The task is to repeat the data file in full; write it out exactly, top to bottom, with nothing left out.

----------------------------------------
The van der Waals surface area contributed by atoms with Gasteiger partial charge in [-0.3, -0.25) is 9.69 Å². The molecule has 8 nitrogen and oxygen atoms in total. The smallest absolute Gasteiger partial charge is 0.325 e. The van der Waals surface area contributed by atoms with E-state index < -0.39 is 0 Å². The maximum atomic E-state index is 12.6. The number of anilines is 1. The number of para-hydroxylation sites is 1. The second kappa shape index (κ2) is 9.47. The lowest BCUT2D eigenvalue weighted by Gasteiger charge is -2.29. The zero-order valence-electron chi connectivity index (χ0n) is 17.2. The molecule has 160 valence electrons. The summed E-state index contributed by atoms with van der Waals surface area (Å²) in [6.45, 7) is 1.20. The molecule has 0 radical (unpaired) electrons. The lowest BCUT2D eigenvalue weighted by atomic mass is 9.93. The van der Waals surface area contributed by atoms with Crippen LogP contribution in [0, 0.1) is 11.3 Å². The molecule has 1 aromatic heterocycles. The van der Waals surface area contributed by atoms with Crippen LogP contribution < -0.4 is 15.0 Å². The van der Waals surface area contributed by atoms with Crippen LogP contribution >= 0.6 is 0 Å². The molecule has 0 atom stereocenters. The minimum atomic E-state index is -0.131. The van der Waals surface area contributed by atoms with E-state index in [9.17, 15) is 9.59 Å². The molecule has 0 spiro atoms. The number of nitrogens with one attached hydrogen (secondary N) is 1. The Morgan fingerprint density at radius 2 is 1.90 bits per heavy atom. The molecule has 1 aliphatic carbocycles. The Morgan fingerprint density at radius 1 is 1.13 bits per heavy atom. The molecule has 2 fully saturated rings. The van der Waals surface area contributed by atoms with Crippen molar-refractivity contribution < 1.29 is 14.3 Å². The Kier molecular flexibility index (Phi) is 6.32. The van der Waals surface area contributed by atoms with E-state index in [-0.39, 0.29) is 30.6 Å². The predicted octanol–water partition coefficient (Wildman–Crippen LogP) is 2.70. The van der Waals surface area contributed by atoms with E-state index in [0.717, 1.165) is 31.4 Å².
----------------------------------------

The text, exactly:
The van der Waals surface area contributed by atoms with Gasteiger partial charge in [-0.3, -0.25) is 9.69 Å². The molecule has 8 nitrogen and oxygen atoms in total. The smallest absolute Gasteiger partial charge is 0.325 e. The van der Waals surface area contributed by atoms with E-state index < -0.39 is 0 Å². The maximum atomic E-state index is 12.6. The number of anilines is 1. The number of para-hydroxylation sites is 1. The second kappa shape index (κ2) is 9.47. The lowest BCUT2D eigenvalue weighted by Gasteiger charge is -2.29. The zero-order valence-electron chi connectivity index (χ0n) is 17.2. The molecule has 160 valence electrons. The summed E-state index contributed by atoms with van der Waals surface area (Å²) in [6.45, 7) is 1.20. The molecule has 0 radical (unpaired) electrons. The lowest BCUT2D eigenvalue weighted by atomic mass is 9.93. The van der Waals surface area contributed by atoms with Crippen LogP contribution in [0, 0.1) is 11.3 Å². The molecule has 1 aromatic heterocycles. The van der Waals surface area contributed by atoms with Crippen LogP contribution < -0.4 is 15.0 Å². The van der Waals surface area contributed by atoms with Crippen LogP contribution >= 0.6 is 0 Å². The molecule has 0 atom stereocenters. The minimum atomic E-state index is -0.131. The van der Waals surface area contributed by atoms with E-state index in [9.17, 15) is 9.59 Å². The molecule has 0 spiro atoms. The number of nitrogens with one attached hydrogen (secondary N) is 1. The Morgan fingerprint density at radius 2 is 1.90 bits per heavy atom. The molecule has 1 aliphatic carbocycles. The Morgan fingerprint density at radius 1 is 1.13 bits per heavy atom. The molecule has 2 fully saturated rings. The van der Waals surface area contributed by atoms with Crippen molar-refractivity contribution < 1.29 is 14.3 Å². The Kier molecular flexibility index (Phi) is 6.32. The van der Waals surface area contributed by atoms with E-state index in [-0.39, 0.29) is 30.6 Å². The predicted octanol–water partition coefficient (Wildman–Crippen LogP) is 2.70. The van der Waals surface area contributed by atoms with E-state index in [0.717, 1.165) is 31.4 Å².